Most of Rome's historic centre is covered by a ZTL. Only residents with a pass or people with cars registered for that purpose are allowed to drive inside these areas while the ZTL is active, and there are cameras strategically positioned to catch offenders. It's sometimes easy to drive into the ZTL without realising, which may result in a hefty fine. In fact, if during the same trip you enter and exit the ZTL more than once, that will result in multiple fines. Therefore, we highly recommend that you familiarise yourself with the limited traffic areas ahead of time. Be aware as well that GPS systems don't always recognise the ZTL's boundaries, so it pays to be extra cautious.

    As a final note, it's important to keep in mind that while you can drive your car through Rome's historic centre in periods during which the ZTL is not active, you can never park there. Parking in that area is reserved for locals.

     

    Can I hire a motorhome in Rome?

    Absolutely! Besides offering a wide range of car hire services with trusted local and international car hire companies in Rome, Auto Europe has partnered with several campervan suppliers to bring our clients a large selection of motorhomes at the most competitive prices.


    Rome Travel Guide

    Travellers headed for Rome are truly spoiled for choice when it comes to choosing what to do and see in a city that was once the centre of the civilised world. A popular destination since antiquity, Rome continues to amaze and delight visitors with extraordinary landmarks and remarkable architecture that showcase a rich, diverse history spanning millennia. Whether you're looking to explore the city or use it as a starting point from which to set out across the peninsula, here are some of our suggestions for your trip!

    Best day trips with my car rental in Rome

    Rome is conveniently located roughly halfway across the Italian Peninsula and makes for a great starting point to explore the region. Why not plan a Lazio road trip, spend a leisurely day on the beach, or get a real taste of the Mediterranean by setting off on a scenic drive along the coast? Your only difficulty will be to decide what to do first!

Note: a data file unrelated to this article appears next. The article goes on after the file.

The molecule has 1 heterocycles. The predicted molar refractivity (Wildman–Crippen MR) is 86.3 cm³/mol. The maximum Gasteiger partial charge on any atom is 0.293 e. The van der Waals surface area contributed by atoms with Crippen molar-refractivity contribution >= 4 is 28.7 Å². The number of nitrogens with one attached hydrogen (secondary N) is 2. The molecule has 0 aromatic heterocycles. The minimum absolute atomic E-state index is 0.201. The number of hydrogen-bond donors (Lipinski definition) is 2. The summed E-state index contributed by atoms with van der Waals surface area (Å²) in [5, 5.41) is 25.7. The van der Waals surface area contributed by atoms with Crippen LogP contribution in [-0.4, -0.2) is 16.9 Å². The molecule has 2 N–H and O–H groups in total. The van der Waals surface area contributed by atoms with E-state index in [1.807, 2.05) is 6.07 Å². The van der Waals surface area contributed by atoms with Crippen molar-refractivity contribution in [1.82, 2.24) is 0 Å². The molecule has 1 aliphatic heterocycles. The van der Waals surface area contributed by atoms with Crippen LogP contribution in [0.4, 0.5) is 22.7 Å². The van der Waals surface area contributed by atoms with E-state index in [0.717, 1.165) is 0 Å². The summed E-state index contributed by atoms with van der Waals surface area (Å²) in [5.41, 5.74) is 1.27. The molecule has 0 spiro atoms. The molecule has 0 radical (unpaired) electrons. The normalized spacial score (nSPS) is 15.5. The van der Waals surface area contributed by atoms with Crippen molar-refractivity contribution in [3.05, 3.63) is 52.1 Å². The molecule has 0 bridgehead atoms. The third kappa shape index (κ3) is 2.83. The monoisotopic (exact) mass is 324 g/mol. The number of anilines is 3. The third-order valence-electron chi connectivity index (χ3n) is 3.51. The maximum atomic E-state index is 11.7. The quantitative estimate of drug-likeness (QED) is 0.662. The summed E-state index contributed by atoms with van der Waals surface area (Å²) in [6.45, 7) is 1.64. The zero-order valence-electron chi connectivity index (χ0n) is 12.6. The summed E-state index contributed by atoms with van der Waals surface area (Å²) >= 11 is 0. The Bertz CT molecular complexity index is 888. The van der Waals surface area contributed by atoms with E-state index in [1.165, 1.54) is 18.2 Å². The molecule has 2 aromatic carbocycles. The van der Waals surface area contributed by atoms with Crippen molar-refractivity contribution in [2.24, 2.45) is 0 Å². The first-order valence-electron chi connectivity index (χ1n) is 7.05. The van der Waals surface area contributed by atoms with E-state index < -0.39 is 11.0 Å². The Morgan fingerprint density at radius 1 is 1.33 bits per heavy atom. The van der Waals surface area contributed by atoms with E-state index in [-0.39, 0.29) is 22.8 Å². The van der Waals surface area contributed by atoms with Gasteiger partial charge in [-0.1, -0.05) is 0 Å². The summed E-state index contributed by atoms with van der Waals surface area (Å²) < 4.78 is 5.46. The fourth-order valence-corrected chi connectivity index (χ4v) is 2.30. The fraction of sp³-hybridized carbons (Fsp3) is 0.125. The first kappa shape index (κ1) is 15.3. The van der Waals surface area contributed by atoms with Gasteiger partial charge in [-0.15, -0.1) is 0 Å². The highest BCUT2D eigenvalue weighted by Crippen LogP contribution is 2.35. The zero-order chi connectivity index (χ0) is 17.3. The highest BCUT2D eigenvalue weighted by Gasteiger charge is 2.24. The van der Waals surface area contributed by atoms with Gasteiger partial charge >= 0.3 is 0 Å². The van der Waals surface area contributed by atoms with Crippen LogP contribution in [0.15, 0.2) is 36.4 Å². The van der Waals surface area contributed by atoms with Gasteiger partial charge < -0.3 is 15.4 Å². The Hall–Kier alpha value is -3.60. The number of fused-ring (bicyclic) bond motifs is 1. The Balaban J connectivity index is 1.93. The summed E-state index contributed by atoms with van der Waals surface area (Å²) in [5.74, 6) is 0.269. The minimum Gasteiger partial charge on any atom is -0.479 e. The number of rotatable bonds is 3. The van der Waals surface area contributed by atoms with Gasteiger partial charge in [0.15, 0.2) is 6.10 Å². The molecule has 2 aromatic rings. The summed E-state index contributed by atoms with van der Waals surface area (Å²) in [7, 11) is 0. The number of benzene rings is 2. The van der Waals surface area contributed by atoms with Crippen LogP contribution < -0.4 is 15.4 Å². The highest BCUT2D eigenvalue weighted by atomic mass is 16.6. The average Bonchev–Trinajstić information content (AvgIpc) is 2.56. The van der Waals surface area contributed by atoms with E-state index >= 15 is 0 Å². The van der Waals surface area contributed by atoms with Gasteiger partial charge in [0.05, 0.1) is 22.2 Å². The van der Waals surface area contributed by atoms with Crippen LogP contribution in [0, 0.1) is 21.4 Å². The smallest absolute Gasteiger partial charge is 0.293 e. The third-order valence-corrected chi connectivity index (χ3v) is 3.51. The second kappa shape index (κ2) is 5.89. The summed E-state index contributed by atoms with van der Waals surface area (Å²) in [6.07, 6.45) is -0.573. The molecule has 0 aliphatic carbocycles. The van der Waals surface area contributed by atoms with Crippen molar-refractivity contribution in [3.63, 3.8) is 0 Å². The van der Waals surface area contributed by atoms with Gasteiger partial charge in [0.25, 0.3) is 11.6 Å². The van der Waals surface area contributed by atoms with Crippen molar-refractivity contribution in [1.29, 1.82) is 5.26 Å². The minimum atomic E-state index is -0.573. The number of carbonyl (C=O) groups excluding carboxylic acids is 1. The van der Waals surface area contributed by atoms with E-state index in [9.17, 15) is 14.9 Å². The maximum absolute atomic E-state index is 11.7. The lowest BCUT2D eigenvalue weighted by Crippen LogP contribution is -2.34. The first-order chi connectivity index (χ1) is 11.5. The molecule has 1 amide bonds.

Capri

    Located near Naples, Capri is one of Italy's most charming islands. A haven of sandy beaches and crystal-clear waters, it's the perfect place for a day or a weekend spent by the seaside. The drive from Rome to Naples takes approximately 2.5 hours, depending on traffic, and from Naples you can take the ferry to Capri. It's important to keep in mind that most suppliers don't allow you to take your car on ferries and, in any event, motor vehicles are not allowed on the island most of the year, so you will want to leave your car in Naples.

    Depending on where you catch the ferry, you can find parking at Parcheggio Brin on Via Marina or at Parcheggio Buono at the Molo Beverello pier. If you catch the ferry from the Calata di Massa pier, you should park your car at Parcheggio Buono, as there's a shuttle bus connecting the Molo Beverello and Calata di Massa piers.

    Florence

    The birthplace of the Italian Renaissance, Florence is nowadays one big open-air museum that features works from the great masters and some of the most stunning architecture in all of Italy. The trip up from Rome is around 3 hours by car and worth every minute. Take a stroll through the popular Piazza del Duomo, pop into the Basilica of Saint Lawrence to admire the works of Donatello and Michelangelo, soak up centuries of history and art on your way to the impressive Palazzo Vecchio or the unmissable Uffizi Gallery.

    Like Rome, Florence also has a ZTL (Limited Traffic Zone) that covers much of the historic centre, so we advise you to plan your route in advance and to find parking outside of that area.

    Tuscany

    While Florence is, without a doubt, Tuscany's crowning glory, it's by no means the only thing worth seeing in this picturesque part of Italy. In fact, a sightseeing trip of the Tuscan countryside should be on everyone's to-do list. Rolling hills, sun-soaked plains and charming villages make this a postcard-perfect landscape and an absolute must-see. For the real Tuscan flair, we recommend a scenic drive to the beautiful Val d'Orcia and to the vineyards in Montalcino.

    Amalfi Coast

    After heading north for a tour of Tuscany, it's time to turn south for a drive through the gorgeous Amalfi Coast. A place where mountains meet the sea, the Amalfi Coast is a UNESCO World Heritage Site, and deservedly so. Home to quaint fishing villages perched on steep cliffs, to pebbled beaches and dramatic sea views, to a wealth of little bays and inlets and fjords, it is often regarded as one of the most picturesque and romantic regions in Italy and makes for a wonderful road trip.

    Ruins of Pompeii

    Once a bustling port city, Pompeii was met with tragedy in 79 AD when the nearby Mount Vesuvius erupted, burying the city under a mountain of lava and ashes. The mostly intact city was re-discovered three hundred years ago, frozen in time by the same pyroclastic surge that brought its existence to such an abrupt end. Around forty-four hectares of this once busy metropolis have been excavated, and the ruins of Pompeii are nowadays one of Italy's most popular attractions.